To encourage new growth and thicken the foliage of a plant, pruning is an excellent method. Some people prefer to grow Pothos in containers, so it’s better if it grows compactly. Pruning non-dominant stems can help direct growth toward longer stems and thus increase the overall length of the plant for those who prefer a trailing, vining growth habit.
Pothos plants have long vines that can grow more than 10 inches in a month, making them fast growers. As a result, they’ll quickly outgrow the neat package they came in. When it comes to shaping and sizing your plants, pruning can be a helpful tool.
Pruning may seem like a waste of time, but it is precisely what it does to help your plants grow.
Plant wounds are created when pruning is done correctly by removing plant sections at the right place and time. When your plants have open wounds, they produce hormones that cause them to grow larger and more robust.
How To Prune Pothos Plants?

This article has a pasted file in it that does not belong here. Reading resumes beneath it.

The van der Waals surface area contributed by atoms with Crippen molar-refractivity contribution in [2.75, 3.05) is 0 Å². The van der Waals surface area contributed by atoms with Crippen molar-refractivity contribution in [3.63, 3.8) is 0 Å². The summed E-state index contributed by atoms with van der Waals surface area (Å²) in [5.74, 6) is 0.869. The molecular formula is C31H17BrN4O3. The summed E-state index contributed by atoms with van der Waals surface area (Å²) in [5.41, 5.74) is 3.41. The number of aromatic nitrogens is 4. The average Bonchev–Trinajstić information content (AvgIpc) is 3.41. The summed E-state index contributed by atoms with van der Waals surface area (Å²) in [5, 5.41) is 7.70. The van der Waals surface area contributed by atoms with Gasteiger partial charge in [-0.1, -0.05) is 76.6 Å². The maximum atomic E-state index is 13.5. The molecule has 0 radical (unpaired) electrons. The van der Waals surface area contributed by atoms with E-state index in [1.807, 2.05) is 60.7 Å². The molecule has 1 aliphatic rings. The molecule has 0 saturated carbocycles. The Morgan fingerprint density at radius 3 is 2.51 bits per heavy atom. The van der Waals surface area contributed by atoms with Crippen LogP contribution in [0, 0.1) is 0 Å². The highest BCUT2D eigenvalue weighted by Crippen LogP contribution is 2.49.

Decide the amount of pruning you’ll be doing when pruning your Pothos before you even begin the process.
You can cut the vines in half or cut them almost to the soil line with this plant, which is highly versatile and hardy.
Equipment Needed To Prune Pothos
The necessary equipment is easy to come by. Using a pair of scissors and a few sheets of paper towels to cover the area where you are pruning your plant is all you need to get the job done.
Your pruning shears should be sanitary and clean.
Clean your pruners with rubbing alcohol or hot, soapy water if you want to prevent the spread of disease from one houseplant to the next.
Step By Step Pruning Of Pothos
- A thorough examination of the plant is the first step in pruning. Find any damaged, yellow, brown, dead, and curly leaves and brown stems that you can come across. Before removing any healthy leaves or stems, you should remove these first.
- It’s best to place your plant in an area where the stem is strong to promote new growth and keep it healthy. Trim the stem to a leaf node that is still in good health. To be clear, you should leave the plant’s node on. What is a node? A node is a small protrusion on the stem where new growth occurs.
- Remove an inch of the healthy stem and foliage from the rest of the Pothos plant. The cut end will be less likely to develop the same problem.
- Taking care of your Pothos will probably necessitate trimming back some overgrown healthy vines as well. Begin by drawing up a picture of what your finished product should look like.